Smoking in football: Former Liverpool physio gives Sportsmail his insights

Insight into smoking in football: Why it remains the great taboo

Smoking is still the great taboo among elite footballers in this country. It really is frowned upon.

I’ve known players who like the occasional cigarette. There were one or two at Liverpool but I think it was more about trying to look cool on a night out than a habit. I’ve seen the odd cigar, too.

Enlarge Billy Bremner smokes John Osborne

Match of the day: Billy Bremner lights up (left) and West Brom’s John
Osborne smokes on the pitch (right)

But I’ve never known an international footballer smoke five or six cigarettes a day. If they did, they kept it hidden from the coaching staff. I’d say it’s very rare for a Premier League footballer.

If you smoke five or six cigarettes a day between the ages of 15 and 25 then, beyond this, there will be a definite change to the way your lungs and bloodstream work.

Having a smoke: Mario Balotelli and friend puff away (above) and Gianluca Vialli enjoys a cigarette (below)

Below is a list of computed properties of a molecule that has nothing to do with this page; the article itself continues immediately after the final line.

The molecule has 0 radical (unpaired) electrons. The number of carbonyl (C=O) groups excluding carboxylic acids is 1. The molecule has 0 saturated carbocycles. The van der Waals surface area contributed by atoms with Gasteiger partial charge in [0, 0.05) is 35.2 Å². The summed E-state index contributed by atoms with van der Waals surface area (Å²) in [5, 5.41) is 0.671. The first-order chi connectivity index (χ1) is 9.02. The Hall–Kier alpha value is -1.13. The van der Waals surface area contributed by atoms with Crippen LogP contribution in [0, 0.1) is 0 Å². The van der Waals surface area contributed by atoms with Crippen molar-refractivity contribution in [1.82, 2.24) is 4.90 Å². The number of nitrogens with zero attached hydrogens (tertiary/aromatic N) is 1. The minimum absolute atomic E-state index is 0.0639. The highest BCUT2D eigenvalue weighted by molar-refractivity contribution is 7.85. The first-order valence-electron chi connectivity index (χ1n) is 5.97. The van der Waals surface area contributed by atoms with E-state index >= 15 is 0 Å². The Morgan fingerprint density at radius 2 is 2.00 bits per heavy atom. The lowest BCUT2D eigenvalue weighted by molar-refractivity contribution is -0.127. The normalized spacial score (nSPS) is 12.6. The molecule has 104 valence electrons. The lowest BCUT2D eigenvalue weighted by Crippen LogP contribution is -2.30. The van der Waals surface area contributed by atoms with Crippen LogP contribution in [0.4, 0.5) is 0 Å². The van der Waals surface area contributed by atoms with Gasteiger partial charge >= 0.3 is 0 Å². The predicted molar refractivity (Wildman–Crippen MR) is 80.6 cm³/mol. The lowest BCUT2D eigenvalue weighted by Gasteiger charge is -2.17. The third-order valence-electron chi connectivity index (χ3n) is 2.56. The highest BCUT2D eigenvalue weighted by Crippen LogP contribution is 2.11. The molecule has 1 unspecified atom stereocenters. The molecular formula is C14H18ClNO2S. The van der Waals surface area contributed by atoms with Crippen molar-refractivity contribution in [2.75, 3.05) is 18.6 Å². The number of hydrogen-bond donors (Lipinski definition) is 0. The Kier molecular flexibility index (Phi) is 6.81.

Having a smoke: Mario Balotelli and friend puff away (above) and Gianluca Vialli enjoys a cigarette (below)

Gianluca Vialli smokes

For a box-to-box midfielder this will have quite an impact on your game. It might not be as noticeable if you’re a goalkeeper or a playmaker who walks around when he’s not on the ball.

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Smoking away: Ashley Cole inhales (left) and Ipswich players break outthe Woodbines (below)

A soak and a ciggie: Ipswich Town players relax after a game

Smoking goes against the grain of everything you’re trying to do as an athlete.

I’d expect professional clubs to work hard to stop these habits, using nicotine patches or a counsellor to help wean the player off cigarettes and find out why they needed them in the first place.